Drone Flyer Diaries – Anthony Wallgate
The message from Anthony Wallgate, chief remote pilot for Fire and Rescue NSW, is strong and clear: ‘Using your drone near a fire puts lives at risk both on the ground and in the air’.
Anthony is one of three members of the FRNSW Technical Operations Aviation Team and has been a firefighter for nearly 23 years, working in various roles including helicopter aircrewman and firefighter before the team began working with drones in 2014.
‘When we initially introduced drones, they were a tool that complemented all our other resources, but with the increase in technology, we now rely on them and they are an essential part of our firefighting and rescue services,’ he says.
‘They are utilised across our prevent, prepare and recovery phases and add a layer of safety for our firefighters in the dangerous situations we face.
‘We use drones including the Matrice 210 and Mavic 2 Enterprise Dual to create a fire intelligence picture covering fire behaviour and location over both daylight and night-time operations.
‘Having live-streamed video of emergencies as they unfold enables us to make decisions with the most up-to-date information. We can stream pictures and data, including thermal imagery, to mobile devices to map bushfires and fire fronts, so we can then allocate resources as required.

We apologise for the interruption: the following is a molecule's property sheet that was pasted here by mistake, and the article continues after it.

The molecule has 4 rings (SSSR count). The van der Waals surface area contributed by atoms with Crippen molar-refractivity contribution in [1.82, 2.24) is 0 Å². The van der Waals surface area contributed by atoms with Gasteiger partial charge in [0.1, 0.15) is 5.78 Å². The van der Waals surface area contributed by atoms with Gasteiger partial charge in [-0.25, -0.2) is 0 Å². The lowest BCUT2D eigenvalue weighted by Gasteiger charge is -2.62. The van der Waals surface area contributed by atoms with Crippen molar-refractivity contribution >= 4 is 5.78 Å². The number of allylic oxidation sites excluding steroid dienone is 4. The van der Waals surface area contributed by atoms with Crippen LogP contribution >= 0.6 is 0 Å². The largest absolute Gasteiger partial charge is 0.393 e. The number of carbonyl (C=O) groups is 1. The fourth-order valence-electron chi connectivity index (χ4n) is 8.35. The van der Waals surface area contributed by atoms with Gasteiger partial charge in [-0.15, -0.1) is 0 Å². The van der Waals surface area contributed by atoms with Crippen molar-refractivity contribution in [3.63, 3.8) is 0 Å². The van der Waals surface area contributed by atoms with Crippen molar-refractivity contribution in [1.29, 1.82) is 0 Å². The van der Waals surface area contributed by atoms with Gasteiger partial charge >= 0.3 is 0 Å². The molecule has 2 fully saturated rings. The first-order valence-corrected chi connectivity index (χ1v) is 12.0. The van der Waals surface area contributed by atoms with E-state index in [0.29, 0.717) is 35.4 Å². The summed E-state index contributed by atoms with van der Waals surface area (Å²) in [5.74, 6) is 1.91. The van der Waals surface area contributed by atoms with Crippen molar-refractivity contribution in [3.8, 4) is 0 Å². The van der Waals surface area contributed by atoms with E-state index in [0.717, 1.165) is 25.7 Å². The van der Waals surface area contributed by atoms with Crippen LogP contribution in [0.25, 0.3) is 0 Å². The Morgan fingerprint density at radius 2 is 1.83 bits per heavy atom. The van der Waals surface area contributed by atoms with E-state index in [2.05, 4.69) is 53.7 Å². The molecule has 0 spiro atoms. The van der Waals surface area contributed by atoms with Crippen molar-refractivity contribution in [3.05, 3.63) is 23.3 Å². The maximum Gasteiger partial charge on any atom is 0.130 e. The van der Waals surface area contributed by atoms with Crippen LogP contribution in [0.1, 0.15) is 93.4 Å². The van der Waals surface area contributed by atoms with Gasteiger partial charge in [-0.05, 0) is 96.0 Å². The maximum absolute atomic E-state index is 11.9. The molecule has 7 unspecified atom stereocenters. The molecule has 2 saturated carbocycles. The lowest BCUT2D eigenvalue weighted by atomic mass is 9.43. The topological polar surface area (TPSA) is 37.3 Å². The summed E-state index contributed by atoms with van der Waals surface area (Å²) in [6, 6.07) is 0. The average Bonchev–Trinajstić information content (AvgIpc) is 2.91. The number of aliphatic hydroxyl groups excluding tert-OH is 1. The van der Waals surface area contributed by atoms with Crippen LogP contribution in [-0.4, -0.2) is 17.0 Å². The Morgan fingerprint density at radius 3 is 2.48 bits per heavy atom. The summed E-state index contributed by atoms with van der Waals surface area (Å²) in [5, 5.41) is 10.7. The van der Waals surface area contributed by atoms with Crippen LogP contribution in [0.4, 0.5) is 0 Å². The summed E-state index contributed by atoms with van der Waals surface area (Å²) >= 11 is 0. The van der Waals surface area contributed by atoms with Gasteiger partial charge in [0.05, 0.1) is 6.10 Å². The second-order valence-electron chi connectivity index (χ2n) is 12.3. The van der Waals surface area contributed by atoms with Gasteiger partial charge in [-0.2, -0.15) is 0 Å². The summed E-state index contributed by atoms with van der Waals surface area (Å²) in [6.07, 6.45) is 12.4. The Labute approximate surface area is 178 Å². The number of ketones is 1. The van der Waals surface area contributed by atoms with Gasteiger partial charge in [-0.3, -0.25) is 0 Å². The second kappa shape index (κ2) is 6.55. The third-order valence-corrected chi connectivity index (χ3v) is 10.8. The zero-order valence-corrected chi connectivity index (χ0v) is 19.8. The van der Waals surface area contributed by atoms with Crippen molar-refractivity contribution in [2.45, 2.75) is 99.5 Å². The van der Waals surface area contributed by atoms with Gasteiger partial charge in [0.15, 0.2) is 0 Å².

‘We are also certified by CASA to fly our drones at night, which is essential as we can direct our resources to areas of need to try to bring the fire under control while also ensuring our firefighters are safe.’
All drone operations are undertaken with a coordinated approach with procedures in place to ensure safe operations, as well as adhering to CASA rules and regulations.
‘If members of the public fly drones in or near a fire area, then we can’t do our job,’ Anthony says. ‘Fixed-wing and rotary aircraft can’t fly and are unable to fight the fires as we are forced to ground all aircraft for safety reasons.
‘As a drone pilot I know how much fun they are to fly, but think first, be safe and don’t fly anywhere around bushfires. To do so puts communities at risk and lives in danger, including those of our firefighters.’
By staff writers– Jan 31, 2020